"Growing up in Indiana, you hear rumors about places where blacks aren't welcomed," Indianapolis native Chris Sullivan told the Indy Star.
He didn't realize, however, that those rumors were true of the upscale suburb, Fishers City, Sullivan moved to with his wife and two children after getting a new job.
The Sullivan family found themselves one of the neighborhood's few black faces. They stood out. And they drew attention.
In July, someone left an anonymous racially charged letter in Sullivan's mailbox. The missive claimed that he was making their neighborhood look "ghetto" because his the grass in his backyard was not cut.
"I felt like I was going back in time," he said. "I couldn't believe this was still going on in 2017."
Unfortunately, this didn't mark the end of the family's trials.
Fast-forward to almost three weeks later. Sullivan found himself being questioned by the local police in a manner that he feels was racially motivated.
According to Sullivan, on July 24, the police searched and questioned him on the front doorstep of his home claiming they were interrogating him because of a domestic disturbance call involving a man and woman.
Sullivan was confused why they were interrogating him. His wife wasn't even home at the time. And he himself had just arrived home.
After exercising at a local fitness center, Sullivan arrived home at 11 p.m. to stumble upon a police officer shining a bright spotlight on his face and immediately asking him questions.
“I asked if there was a problem and he said, ‘We’ll see,’” said Sullivan. “He started asking me who the owner of the house was, what was I doing there, who lived in the house?”
Though Sullivan informed the officer that his family had not come home yet, the officer demanded that Sullivan call for his wife to come outside "to prove that she was okay" per Sullivan's statement.
“They said I was sweating and looked like I could have been in a fight,” Sullivan said. “I told them L.A. Fitness was two minutes away, so of course I was still sweating. They could see my gym bag.”
The officer then proceeded to request Sullivan's identification. When Sullivan reached for his bag to pull out his ID, the officer gestured toward his gun. Not willing to potentially risk his life, Sullivan dropped his bag and raised his hands in the air.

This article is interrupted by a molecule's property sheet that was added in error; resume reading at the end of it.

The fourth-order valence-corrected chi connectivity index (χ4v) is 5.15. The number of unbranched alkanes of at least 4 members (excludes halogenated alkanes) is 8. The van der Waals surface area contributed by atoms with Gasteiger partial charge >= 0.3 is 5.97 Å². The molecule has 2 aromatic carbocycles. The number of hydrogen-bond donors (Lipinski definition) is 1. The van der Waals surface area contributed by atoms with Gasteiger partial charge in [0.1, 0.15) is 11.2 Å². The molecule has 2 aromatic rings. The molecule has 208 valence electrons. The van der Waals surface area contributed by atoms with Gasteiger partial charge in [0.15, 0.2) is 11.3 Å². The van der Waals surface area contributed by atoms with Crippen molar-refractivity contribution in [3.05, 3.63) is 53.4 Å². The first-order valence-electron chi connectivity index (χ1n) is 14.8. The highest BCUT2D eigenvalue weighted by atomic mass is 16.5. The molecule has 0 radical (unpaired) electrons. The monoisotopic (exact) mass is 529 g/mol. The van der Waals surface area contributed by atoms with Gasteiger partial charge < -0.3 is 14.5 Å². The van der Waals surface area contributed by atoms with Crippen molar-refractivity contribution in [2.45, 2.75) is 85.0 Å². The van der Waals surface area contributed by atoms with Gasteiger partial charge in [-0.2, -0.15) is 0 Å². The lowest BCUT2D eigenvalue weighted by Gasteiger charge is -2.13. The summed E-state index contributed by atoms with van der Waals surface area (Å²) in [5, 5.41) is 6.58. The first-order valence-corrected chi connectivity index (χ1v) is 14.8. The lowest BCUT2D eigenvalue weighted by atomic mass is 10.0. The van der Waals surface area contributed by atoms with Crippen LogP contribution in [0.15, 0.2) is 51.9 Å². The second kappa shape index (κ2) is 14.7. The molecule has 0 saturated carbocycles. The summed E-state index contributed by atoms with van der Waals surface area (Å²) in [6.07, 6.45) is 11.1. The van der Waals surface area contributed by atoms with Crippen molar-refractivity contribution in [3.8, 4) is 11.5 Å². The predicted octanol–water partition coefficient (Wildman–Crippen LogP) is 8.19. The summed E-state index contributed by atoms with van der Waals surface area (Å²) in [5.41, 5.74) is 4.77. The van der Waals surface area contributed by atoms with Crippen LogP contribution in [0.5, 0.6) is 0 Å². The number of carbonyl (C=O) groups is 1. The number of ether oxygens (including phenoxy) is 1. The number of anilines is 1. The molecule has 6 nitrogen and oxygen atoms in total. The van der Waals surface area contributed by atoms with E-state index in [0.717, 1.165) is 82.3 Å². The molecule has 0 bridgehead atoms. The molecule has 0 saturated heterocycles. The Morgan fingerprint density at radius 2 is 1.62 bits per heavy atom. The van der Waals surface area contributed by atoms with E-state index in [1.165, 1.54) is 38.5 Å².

Oddly, the 911 call that led to the police coming to Sullivan's block specifically described the domestic dispute as taking place between white people, and placed the location of the dispute as across the street from Sullivan's house.
The police department said in a statement that its officer had followed procedures correctly.
“I’m friendly with the man," said Sullivan about the actual suspect. "One of the few neighbors I talk to, but they were just standing there watching all this when they knew the call to police came from them."
After the letter and the gun scare, Sullivan decided that he had enough, particularly given that the Home Owners Association did not reach out to him in the wake of these events.
Eric Moeller, a Fishers City Council member did speak out about the issue.
"It happened in my district, and I was very disappointed after hearing about it," Moeller said. "I wanted to assure him, as a constituent, that this was not typical behavior in Fishers, that this appeared to be a 'one-off'.'"
Moeller's assurances were not enough for Sullivan.
"I said, 'That's it. I'm out of Fishers.'" Sullivan said. He moved his family to Indianapolis.
Because Sullivan and his family had only lived in Fishers for a few short months, it was quite confusing to his children why they were moving again so suddenly. But Chris Sullivan had the best response to comfort his son, Xavier.
"I want to tell him something, but he's just a kid and hasn't been exposed to a lot of this yet," Sullivan said. "Maybe when he's older he won't be an issue anymore. Or maybe he'll just learn it on his own. For now, I just tell him we are moving somewhere that has more kids like him."